The main question to try to answer on the Install section would be: “How does OilRig evolve in Installing their artifacts over the victim machines ?”. According to reports It looks like we have four differences between the four time frame groups. Maybe this technique is one of the most group characterizing technique and it could be used for post identification if you wish. The time frame group_a is definitely the most creative one in terms of used technique. Many techniques have been used since August 2017 such as: Command Line Interface (rif. T1059), ObfuscatedFiles (rif. T1027), WebShell (rif. T1100) and Timestomp (rif. T1099) in order to install Malicious actors.The time frame group_b focused its activities mainly on: process Hollowing (rif. T1093) and Scheduled Tasks (rif. T1053). On time frame group_c OilRig moved its attention on Scheduled Tasks (rif. T1053) while on time frame group_dit re-introduced the Command Line Interface (rif. T1059).The following image shows the evolution of the four classified time frames over time.

Install Technique Over Time

the main question to try to answer on the Command section would be: “How does OilRig evolve in Command and Control communications over time ?”. Again according to reports it looks like in group_a time frame the OilRig was mostly focused on extracting direct data without any specific and/or crafted infrastructure, while from time frame group_b the group began to introduce a custom Command and Control Protocol(rif. T1094) mainly developed using DNS resolutions (which is actually one of the main characteristic of the attacker group). On group_c time frame looks like OilRig introduced a Fallback Channel (rif. T1008) in addition to the Custom Command and Control Protocol (rif.T1094). During group_id time frame the attacker group introduced additional two layers: Data Encoding (rif T1132) and Custom Cryptographic Protocol (rif. T1024) which took the group to have some of the most effective infrastructures known today. The following image shows the evolution of Command technique during the four classified time frames.technique during the four classified time frames.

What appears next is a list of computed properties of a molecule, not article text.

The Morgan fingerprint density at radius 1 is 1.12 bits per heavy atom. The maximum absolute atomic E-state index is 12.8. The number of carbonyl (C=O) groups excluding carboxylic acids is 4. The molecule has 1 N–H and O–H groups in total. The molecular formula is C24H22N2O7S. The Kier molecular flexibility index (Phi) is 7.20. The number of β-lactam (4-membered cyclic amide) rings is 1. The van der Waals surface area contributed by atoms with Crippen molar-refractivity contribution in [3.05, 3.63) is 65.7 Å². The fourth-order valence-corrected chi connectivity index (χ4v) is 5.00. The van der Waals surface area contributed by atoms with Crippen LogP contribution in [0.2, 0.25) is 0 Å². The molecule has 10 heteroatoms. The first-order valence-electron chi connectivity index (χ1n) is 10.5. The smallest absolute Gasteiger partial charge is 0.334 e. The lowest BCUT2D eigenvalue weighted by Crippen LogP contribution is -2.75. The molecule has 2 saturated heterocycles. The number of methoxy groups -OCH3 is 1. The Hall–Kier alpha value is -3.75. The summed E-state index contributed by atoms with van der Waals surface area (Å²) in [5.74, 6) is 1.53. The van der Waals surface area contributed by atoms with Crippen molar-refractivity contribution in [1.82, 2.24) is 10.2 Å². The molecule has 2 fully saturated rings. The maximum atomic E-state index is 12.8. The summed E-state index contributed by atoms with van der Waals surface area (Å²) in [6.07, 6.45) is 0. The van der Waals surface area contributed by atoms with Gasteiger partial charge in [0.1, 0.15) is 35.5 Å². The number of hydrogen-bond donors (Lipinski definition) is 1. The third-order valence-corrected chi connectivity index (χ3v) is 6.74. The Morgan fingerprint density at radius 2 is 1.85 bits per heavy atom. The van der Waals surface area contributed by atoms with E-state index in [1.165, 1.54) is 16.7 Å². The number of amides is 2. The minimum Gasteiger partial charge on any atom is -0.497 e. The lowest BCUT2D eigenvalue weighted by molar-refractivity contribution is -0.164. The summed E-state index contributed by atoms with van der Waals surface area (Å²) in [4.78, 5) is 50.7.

Command&Control Technique Over Time

The most interesting historical evolution happened on Install and Control techniques. Indeed the group made huge improvements in Control techniques by building up layers of security in their objective. The group looks very harmonious on this stage, actually they developed layered software in order to improve what was already developed without apparently forking too much dissipating efforts. They begun development by introducing crafted communication protocol over DNS and later they added, to such a layer, encoding and encryption self build protocols. On the Installation phase the group followed the general trends even if the process Hollowing technique used on group_b is quite interesting and personally never seen, but according to reports (mostly from Unit42) they used such a technique even if it is generally attributed to Gorgon Group (which is another story..).

The original post and other interesting analysis are published on the Marco Ramilli’s blog:

About the author: Marco Ramilli, Founder of Yoroi

I am a computer security scientist with an intensive hacking background. I do have a MD in computer engineering and a PhD on computer security from University of Bologna. During my PhD program I worked for US Government (@ National Institute of Standards and Technology, Security Division) where I did intensive researches in Malware evasion techniques and penetration testing of electronic voting systems.

I do have experience on security testing since I have been performing penetration testing on several US electronic voting systems. I’ve also been encharged of testing uVote voting system from the Italian Minister of homeland security. I met Palantir Technologies where I was introduced to the Intelligence Ecosystem. I decided to amplify my cybersecurity experiences by diving into SCADA security issues with some of the biggest industrial aglomerates in Italy. I finally decided to found Yoroi: an innovative Managed Cyber Security Service Provider developing some of the most amazing cybersecurity defence center I’ve ever experienced! Now I technically lead Yoroi defending our customers strongly believing in: Defence Belongs To Humans

Pierluigi Paganini

(SecurityAffairs – APT34, MuddyWater)

The post OilRig APT group: the evolution of attack techniques over time appeared first on Security Affairs.